The scar will eventually become less noticeable to a point it won’t bother you anymore. Two months is not enough for complete healing, it will improve 🙂

      Please keep persisting, and your efforts will see a positive end to this nightmare and you can gain our job back, or even find a better job. Sometimes a positive situation is born out of a negative one. Find that glimmer of hope and walk towards it by persisting with treatment. I’d also suggest you obtain short term counselling to help you overcome the emotional ordeal from it to give you the strength to deal with what’s ahead. Are you strong enough now? Please make the right decisions and you’ll be absolutely fine.

  12. What about punctoplasty. My dr made it sound like a simple procedure, just an hour and no down time. I have had dry eye and now over watering eyes and infections since 2011. We tried irrigation, probing, and eye plugs but no help. Are there any risks? I am 60 yrs old and tired of not being able to read properly with all the watering. Five yrs is long enough. I even tried vedic remedies w no change. I want to do punctoplasty but the video on u tube freaked me out. Your thoughts? Marcia

    • Hi Marcia,

      I’d need more information to comment. if you’ve had dry eyes you don’t want to have your punctum’s dilated, it will cause the tears to drain through faster and make your eyes drier.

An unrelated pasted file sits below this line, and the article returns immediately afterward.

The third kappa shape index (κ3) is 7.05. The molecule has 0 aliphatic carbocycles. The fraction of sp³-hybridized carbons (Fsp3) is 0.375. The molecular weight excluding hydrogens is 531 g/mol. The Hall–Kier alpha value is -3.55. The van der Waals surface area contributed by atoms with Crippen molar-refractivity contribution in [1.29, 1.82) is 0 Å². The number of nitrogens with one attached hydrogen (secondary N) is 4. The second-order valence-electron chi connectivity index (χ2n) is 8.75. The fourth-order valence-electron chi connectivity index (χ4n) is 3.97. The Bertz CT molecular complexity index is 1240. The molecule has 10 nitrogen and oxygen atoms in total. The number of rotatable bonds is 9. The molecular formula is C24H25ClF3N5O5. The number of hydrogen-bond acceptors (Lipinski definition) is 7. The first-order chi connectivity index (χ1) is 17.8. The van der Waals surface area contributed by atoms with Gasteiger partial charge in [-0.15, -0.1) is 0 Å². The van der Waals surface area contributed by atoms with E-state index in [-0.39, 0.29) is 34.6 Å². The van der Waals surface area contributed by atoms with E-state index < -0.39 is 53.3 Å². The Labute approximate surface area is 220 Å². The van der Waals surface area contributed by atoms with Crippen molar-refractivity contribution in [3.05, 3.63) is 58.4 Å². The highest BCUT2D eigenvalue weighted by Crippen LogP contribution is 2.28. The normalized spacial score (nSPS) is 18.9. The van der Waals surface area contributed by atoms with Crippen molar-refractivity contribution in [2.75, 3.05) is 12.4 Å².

So now they are tearing? You’ve gone from dry eyes to tearing eyes? Is that correct? What could have caused that is the following scenario: The dryness has decreased the moisture along the naso-lacrimal duct causing it to “block” thus causing tearing. If that’s what’s occurred, then a punctoplasty is not going to do anything at all to benefit you.

      Rather, obtain more answers regarding what’s causing the problem. Demand a marcodacrocystogram to check where the blockage is. What’s causing the tearing? Doesn’t it make sense to find the cause, then fix that?

      Let us know how you go. Thank-you

  13. Has anyone had floaters after DCR and did they clear up?